How to Become a Certified Lab Technician in 5 Steps

Explore the career requirements for certified lab technicians. Get the facts about education and licensure requirements, salary and potential job growth to determine if this is the right career for you. Schools offering Clinical Laboratory Science degrees can also be found in these popular choices.

What Is a Certified Lab Technician?

Certified lab technicians are specialists who have obtained a credential demonstrating their knowledge and competence to provide lab services, primarily in support of the work of medical professionals. Certified lab technicians perform a varied array of lab-related functions that involve testing bodily samples for diseases. Some states require lab technicians to be certified, while in other areas it may be the preference of the lab rather than a requirement by the state. General certifications are available, as well as specialized certifications that focus on a particular field, such as cytotechnology or medical biology.

See the table below for more information about this career option:

Degree RequiredAssociate's (2-year) degree (most common),
Bachelor's degree
Education Field of StudyClinical Lab Technician,
Medical Lab Technician
Key ResponsibilitiesCollect fluid and tissue samples from patients,
Analyze bodily fluids and cell tissues,
Identify disease-carrying organisms and diseased or damaged cells,
Record test results and maintain records,
Maintain lab equipment
Licensure/CertificationLicensure required by some states,
Certification is not required but may enhance employment prospects
Job Growth (2014-2024)18% (for all medical and clinical laboratory technicians)*
Mean Salary (2015)$41,420 (for all medical and clinical laboratory technicians)*

Source:*U.S. Bureau of Labor Statistics

What Does a Certified Lab Technician Do?

Your specific duties as a technician include collecting fluid and tissue samples; analyzing the composition and content of blood, urine and other fluids; staining and examining cell tissue; identifying disease-carrying organisms and diseased or damaged cells; and recording test results. You also maintain records of lab tests and set up, calibrate and maintain lab equipment.

Step 1: Earn a High School Diploma

High school courses in algebra, chemistry, physics and computers can help you to acquire basic technical competencies that prepare you for college courses or for work in a lab. Courses in English and speech are also helpful for developing your communication skills in preparation for the career.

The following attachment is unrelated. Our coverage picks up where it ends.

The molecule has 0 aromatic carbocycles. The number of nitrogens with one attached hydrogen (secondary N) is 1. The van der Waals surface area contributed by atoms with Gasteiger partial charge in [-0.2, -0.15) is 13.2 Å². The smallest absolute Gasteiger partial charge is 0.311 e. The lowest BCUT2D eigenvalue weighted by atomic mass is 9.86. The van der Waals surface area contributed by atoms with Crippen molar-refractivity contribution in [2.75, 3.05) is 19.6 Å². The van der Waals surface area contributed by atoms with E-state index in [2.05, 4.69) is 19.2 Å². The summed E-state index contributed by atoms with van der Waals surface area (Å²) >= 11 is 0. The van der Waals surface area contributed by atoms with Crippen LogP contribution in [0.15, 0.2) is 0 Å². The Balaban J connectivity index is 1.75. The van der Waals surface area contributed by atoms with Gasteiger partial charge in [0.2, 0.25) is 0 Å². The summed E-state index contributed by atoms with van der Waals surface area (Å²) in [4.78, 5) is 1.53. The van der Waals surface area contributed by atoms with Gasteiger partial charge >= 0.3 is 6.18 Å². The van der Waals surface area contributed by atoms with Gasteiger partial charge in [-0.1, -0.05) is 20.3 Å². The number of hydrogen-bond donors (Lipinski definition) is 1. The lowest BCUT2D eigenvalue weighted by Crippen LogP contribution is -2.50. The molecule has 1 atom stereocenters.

Step 2: Earn an Associate's Degree

A 2-year clinical lab technician or medical lab technician associate's degree is the minimum level of education you need to become a lab technician. Associate's degree programs in laboratory technology use a combination of classroom study and practical instruction in a simulated lab to prepare you for work in a professional lab. Many programs also feature a clinical internship. Course topics address bacteriology, hematology, microbiology, lab procedures and lab safety.

Step 3: Obtain Certification

It isn't required, but you can improve your prospects for employment and advancement if you have certification. Two industry organizations that offer a Medical Lab Technician credential are the American Society for Clinical Pathology (ASCP) and the American Association of Bioanalysts (ABB).

To be eligible for the ABB certification exam you need at least one year of full time lab experience and either an associate's degree or completion of a 50-week military medical lab technician course ( ASCP certification requires an associate's degree and either three years of experience or completion of a 50-week military lab tech training program ( Both exams test your knowledge of chemistry, hematology, immunology and microbiology.

Step 4: Obtain a Job

Hospitals, medical labs and physicians' offices are the leading prospects for employment, according to the U.S. Bureau of Labor Statistics ( Ambulatory health care services and postsecondary schools also provide a small number of opportunities.

From 2014 to 2024, employment was projected to grow 18% to about 192,400 for medical and clinical lab techs, a rate that is faster than average and that suggests job prospects will be good. The mean annual salary was $41,420 as of May 2015.

In some states, you need a license to work as a lab technician. Licensure usually entails passing an exam and holding a bachelor's degree.

Step 5: Advance Your Career

With a bachelor's degree and further experience, you can become a lab technologist and then potentially a lab manager or supervisor. A post-baccalaureate certificate or graduate degree in a relevant subject, such as management, the biological sciences or medical technology, can improve your chances for promotion. You could also transition into a marketing or product development position with a lab equipment manufacturer. A doctorate would enable you to become a lab director.

What Are Some Related Alternative Careers?

A few careers you may also consider are chemical technician, biological technician and veterinary technician. In order to work as a chemical or veterinary technician, you'll need to obtain an associate's degree, while a bachelor's degree is needed to become a biological technician. Chemical technicians work primarily with chemists developing and studying chemicals and their reactions. Biological technicians assist biologists in biology-specific lab procedures. Veterinary technicians work in animal clinics or hospitals under the supervision of a veterinarian and are responsible for testing and handling samples that come from animals.

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